Syria weapons moved onto US ship for destruction

The Danish cargo ship Ark Futura arrives at Gioia Tauro port, southern Italy today. Syria’s acknowledged stockpile of chemical weapons has been handed over to Western governments for destruction. About 1,300 tons of chemical weapons are currently on the Ark Futura and are expected be transferred to the U.S.-owned MV Cape Ray at Gioia Tauro. The Cape Ray has been fitted with two machines designed to neutralize the most toxic chemicals, including mustard gas and the raw materials for sarin nerve gas, that were removed from Syria as part of the international effort to destroy its chemical weapons. The most dangerous chemical weapons will be transferred from the Danish vessel Ark Futura to the Cape Ray, which will move into international waters for the destruction. Other material will be taken to toxic wastes sites in various countries for disposal. (AP Photo / Adriana Sapone)

GIOIA TAURO, Italy (AP) — Cargo containers carrying hundreds of tons of Syrian chemical weapons were loaded onto a U.S. cargo ship today for destruction at sea, one of the final phases of the international effort to rid Syria of its chemical weapon stockpile.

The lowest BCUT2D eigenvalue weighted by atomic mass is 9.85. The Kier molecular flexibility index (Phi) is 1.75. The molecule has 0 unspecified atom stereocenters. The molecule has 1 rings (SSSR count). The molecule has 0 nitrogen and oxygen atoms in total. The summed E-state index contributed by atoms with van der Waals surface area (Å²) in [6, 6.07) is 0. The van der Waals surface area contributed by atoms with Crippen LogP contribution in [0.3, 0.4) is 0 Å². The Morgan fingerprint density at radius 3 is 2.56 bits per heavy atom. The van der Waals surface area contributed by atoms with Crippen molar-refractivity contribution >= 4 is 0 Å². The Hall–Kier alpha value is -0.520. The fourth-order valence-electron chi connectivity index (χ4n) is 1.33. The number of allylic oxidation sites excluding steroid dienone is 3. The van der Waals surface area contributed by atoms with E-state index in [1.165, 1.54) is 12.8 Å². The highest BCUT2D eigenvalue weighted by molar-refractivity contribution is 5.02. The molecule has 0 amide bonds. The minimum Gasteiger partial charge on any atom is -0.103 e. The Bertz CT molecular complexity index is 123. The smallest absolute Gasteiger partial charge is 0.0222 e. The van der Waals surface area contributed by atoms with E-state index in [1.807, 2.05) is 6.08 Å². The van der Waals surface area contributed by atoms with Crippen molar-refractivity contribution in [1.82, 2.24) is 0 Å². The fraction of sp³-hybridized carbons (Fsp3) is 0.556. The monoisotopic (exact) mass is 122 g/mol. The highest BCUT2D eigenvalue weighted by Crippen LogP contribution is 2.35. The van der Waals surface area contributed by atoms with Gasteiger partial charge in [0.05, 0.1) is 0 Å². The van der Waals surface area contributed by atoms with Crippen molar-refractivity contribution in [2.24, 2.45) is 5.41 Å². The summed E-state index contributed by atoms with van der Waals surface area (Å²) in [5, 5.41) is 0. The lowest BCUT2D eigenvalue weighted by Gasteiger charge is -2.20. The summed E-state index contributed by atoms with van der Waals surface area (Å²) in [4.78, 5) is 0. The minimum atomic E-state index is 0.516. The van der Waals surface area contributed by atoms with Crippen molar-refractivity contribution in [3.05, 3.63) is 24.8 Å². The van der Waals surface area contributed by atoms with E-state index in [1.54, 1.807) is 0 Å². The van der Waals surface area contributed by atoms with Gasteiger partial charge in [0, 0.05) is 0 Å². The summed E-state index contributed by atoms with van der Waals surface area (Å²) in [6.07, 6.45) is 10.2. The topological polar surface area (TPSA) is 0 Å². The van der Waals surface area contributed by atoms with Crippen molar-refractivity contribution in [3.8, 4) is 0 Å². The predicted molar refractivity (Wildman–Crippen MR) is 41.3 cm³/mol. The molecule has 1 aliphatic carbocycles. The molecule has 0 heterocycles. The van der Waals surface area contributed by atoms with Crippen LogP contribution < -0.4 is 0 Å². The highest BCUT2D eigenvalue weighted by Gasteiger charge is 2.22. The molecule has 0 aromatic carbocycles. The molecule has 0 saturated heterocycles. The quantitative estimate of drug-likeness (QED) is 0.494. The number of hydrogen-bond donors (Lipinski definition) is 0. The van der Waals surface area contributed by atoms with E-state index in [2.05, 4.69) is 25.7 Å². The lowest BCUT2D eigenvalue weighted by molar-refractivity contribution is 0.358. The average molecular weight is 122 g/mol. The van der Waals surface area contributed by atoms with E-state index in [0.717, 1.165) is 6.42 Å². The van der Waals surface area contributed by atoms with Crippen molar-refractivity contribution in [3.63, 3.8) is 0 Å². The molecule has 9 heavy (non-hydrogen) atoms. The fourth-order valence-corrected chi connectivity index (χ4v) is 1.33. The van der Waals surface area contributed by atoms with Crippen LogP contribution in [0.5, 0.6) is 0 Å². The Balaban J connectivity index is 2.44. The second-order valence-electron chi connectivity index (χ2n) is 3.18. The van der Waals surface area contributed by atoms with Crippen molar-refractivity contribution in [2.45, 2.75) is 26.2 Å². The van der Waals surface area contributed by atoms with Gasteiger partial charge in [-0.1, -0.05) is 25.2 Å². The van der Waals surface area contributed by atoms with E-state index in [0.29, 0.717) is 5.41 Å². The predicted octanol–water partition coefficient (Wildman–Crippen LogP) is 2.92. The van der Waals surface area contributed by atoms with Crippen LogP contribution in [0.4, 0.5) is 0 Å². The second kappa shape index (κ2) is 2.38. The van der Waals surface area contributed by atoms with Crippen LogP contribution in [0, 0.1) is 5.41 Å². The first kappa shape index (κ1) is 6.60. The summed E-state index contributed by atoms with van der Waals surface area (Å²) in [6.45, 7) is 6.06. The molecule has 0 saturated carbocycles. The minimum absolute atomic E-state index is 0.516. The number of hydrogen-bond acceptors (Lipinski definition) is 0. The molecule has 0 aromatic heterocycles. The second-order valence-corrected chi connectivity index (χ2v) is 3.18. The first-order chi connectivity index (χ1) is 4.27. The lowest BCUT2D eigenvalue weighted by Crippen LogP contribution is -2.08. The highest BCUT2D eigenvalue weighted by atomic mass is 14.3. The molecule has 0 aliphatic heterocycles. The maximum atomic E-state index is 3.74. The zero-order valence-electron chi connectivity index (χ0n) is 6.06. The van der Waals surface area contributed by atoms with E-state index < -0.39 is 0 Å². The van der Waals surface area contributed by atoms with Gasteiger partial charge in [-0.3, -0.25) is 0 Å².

The chemicals had crossed the Mediterranean aboard the Danish ship Ark Futura, which steamed into the southern Italian port of Gioia Tauro as the sun rose today.

Waiting there was the U.S. cargo vessel MV Cape Ray, which arrived a day earlier and has equipment on board to neutralize the chemicals.

By midday, about a third of the 78 containers had been transferred from the Ark Futura to the Cape Ray, officials said.

Italy’s environment minister, Gian Luca Galletti, proclaimed the mission a proud moment for Italy, tweeting that the country was contributing to international security in a “transparent and environmentally secure operation.”

The operation, however, has hardly been transparent for local residents, who complained that they were kept in the dark about what would happen and what chemicals were going to be transferred in their port.

Once all the chemicals — including mustard gas and the raw materials for sarin nerve gas — are transferred onto the Cape Ray, the U.S. vessel will sail into the open sea and begin the process of neutralizing the materials.

The Cape Ray’s cargo hold is outfitted with two machines called Field Deployable Hydrolysis Systems. They consist of mazes of tanks, tubes, cables and electronics that will mix the Syrian chemicals with heated water and other chemicals in a titanium reactor to render them inert.

The resulting waste will then be disposed of on land in dumps equipped to handle hazardous materials.

U.S. officials say no vapor or water runoff will be released into the atmosphere or the sea as a result of the process.